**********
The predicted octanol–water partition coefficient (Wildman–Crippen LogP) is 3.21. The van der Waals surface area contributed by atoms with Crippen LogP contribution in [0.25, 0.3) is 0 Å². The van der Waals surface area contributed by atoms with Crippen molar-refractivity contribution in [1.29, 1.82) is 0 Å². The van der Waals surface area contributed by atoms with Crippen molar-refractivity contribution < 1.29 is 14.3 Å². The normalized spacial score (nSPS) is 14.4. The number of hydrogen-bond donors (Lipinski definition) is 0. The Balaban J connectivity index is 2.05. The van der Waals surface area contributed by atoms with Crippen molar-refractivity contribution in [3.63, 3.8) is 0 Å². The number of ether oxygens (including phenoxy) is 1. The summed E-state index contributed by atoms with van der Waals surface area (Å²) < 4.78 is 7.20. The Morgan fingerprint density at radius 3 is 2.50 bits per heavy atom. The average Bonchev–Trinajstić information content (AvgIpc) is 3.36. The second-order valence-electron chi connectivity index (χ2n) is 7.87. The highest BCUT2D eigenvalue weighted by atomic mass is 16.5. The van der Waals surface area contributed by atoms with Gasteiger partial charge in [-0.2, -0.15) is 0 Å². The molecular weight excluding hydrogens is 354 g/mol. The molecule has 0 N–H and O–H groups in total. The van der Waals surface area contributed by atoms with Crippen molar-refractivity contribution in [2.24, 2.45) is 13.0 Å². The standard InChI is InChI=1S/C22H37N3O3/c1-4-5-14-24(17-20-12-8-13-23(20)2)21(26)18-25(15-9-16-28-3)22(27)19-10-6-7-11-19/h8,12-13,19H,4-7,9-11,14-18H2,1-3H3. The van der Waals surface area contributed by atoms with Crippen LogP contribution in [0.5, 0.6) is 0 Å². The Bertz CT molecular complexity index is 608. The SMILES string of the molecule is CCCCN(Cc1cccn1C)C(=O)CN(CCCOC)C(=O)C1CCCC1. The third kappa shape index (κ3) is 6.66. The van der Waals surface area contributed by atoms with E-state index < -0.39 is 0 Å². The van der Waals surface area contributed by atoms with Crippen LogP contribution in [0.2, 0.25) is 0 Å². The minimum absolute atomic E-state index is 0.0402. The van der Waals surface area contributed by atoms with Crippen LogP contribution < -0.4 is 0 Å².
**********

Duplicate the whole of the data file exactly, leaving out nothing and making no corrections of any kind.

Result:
The predicted octanol–water partition coefficient (Wildman–Crippen LogP) is 3.21. The van der Waals surface area contributed by atoms with Crippen LogP contribution in [0.25, 0.3) is 0 Å². The van der Waals surface area contributed by atoms with Crippen molar-refractivity contribution in [1.29, 1.82) is 0 Å². The van der Waals surface area contributed by atoms with Crippen molar-refractivity contribution < 1.29 is 14.3 Å². The normalized spacial score (nSPS) is 14.4. The number of hydrogen-bond donors (Lipinski definition) is 0. The Balaban J connectivity index is 2.05. The van der Waals surface area contributed by atoms with Crippen molar-refractivity contribution in [3.63, 3.8) is 0 Å². The number of ether oxygens (including phenoxy) is 1. The summed E-state index contributed by atoms with van der Waals surface area (Å²) < 4.78 is 7.20. The Morgan fingerprint density at radius 3 is 2.50 bits per heavy atom. The average Bonchev–Trinajstić information content (AvgIpc) is 3.36. The second-order valence-electron chi connectivity index (χ2n) is 7.87. The highest BCUT2D eigenvalue weighted by atomic mass is 16.5. The van der Waals surface area contributed by atoms with Gasteiger partial charge in [-0.2, -0.15) is 0 Å². The molecular weight excluding hydrogens is 354 g/mol. The molecule has 0 N–H and O–H groups in total. The van der Waals surface area contributed by atoms with Crippen molar-refractivity contribution in [2.24, 2.45) is 13.0 Å². The standard InChI is InChI=1S/C22H37N3O3/c1-4-5-14-24(17-20-12-8-13-23(20)2)21(26)18-25(15-9-16-28-3)22(27)19-10-6-7-11-19/h8,12-13,19H,4-7,9-11,14-18H2,1-3H3. The van der Waals surface area contributed by atoms with Crippen LogP contribution in [0.5, 0.6) is 0 Å². The Bertz CT molecular complexity index is 608. The SMILES string of the molecule is CCCCN(Cc1cccn1C)C(=O)CN(CCCOC)C(=O)C1CCCC1. The third kappa shape index (κ3) is 6.66. The van der Waals surface area contributed by atoms with E-state index < -0.39 is 0 Å². The van der Waals surface area contributed by atoms with Crippen LogP contribution in [0.2, 0.25) is 0 Å². The minimum absolute atomic E-state index is 0.0402. The van der Waals surface area contributed by atoms with Crippen LogP contribution < -0.4 is 0 Å².